Still frequently dubbed "operator models" when marketed, as-a-service concepts are also gaining a significant presence in the field of safety and security. They integrate burglar-alarm and video technology, evacuation systems, and time and access management on one central platform. Mechanical components, such as barrier systems, gates or turnstiles are becoming part of the rental concept. Under these arrangements, too, the customer can calculate with stable costs during the term of the contract for the entire technology necessary, for the operation and maintenance of the system.     

Safety as a service: hazard alarms becoming smart

Fire-alarm systems, too, are already being supplied as part of "as a service" models. Compliance with strict fire-safety rules is thus placed in the hands of specialists. The project design and installation of the system with its corresponding software and related equipment are likewise carried out externally; a standing charge replaces one-off capital investments. Additional services, such as insurance or remote maintenance, can also be booked as part of the package. In this way the contractor can guarantee that the (rented) equipment is always state-of-the-art.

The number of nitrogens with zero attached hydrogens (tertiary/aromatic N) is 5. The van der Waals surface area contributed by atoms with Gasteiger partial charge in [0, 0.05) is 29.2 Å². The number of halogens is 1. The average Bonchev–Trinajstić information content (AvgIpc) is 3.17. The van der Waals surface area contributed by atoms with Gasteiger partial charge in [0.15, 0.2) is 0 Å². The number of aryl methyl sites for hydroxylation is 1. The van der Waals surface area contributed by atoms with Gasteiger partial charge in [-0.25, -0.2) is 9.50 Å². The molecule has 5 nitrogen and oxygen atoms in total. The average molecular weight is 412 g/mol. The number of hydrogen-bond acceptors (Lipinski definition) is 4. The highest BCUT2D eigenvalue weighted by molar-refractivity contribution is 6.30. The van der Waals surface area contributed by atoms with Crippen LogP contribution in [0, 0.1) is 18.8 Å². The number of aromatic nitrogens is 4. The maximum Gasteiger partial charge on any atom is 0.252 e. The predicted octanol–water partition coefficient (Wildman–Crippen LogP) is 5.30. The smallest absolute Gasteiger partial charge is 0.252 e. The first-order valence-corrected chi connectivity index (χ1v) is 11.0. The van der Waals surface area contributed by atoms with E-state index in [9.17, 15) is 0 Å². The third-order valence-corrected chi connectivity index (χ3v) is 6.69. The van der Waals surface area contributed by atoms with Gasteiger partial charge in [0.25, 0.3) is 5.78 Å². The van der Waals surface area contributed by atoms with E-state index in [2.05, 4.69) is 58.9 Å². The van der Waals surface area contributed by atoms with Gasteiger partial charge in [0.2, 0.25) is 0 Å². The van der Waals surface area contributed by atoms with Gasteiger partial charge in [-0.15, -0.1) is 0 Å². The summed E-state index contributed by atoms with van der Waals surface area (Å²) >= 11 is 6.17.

Building technology in the internet of things – the future is networked

"As-a-service" models will pervade the field of building technology in a wide variety of ways. Even now systems for security and safety are networked together and, for example, can turn burglar-alarm systems automatically onto active mode when the last employee has left the building, or integrate smoke detectors into the overall system.   

Through the availability of a multiplicity of data the new technology makes predictive maintenance possible. Using collected data, experiential values and related algorithms as a basis, it is possible to rectify problems before they lead to a breakdown. Expensive and time-consuming repairs will thus be avoided in advance. "When it comes to light, this is going to play a considerable role particularly in industrial buildings and in outside and street lighting", forecasts Dr. Jürgen Waldorf, "in other words, in all places where maintenance is expensive."

If in future buildings and cities are more thoroughly networked, "X as a service" models will become even more firmly established. Experts believe that in a few years most systems will be bought as services. Given the large volumes of data available, better assessment methods are possible through artificial intelligence. And the availability of data provides an opportunity for new business models.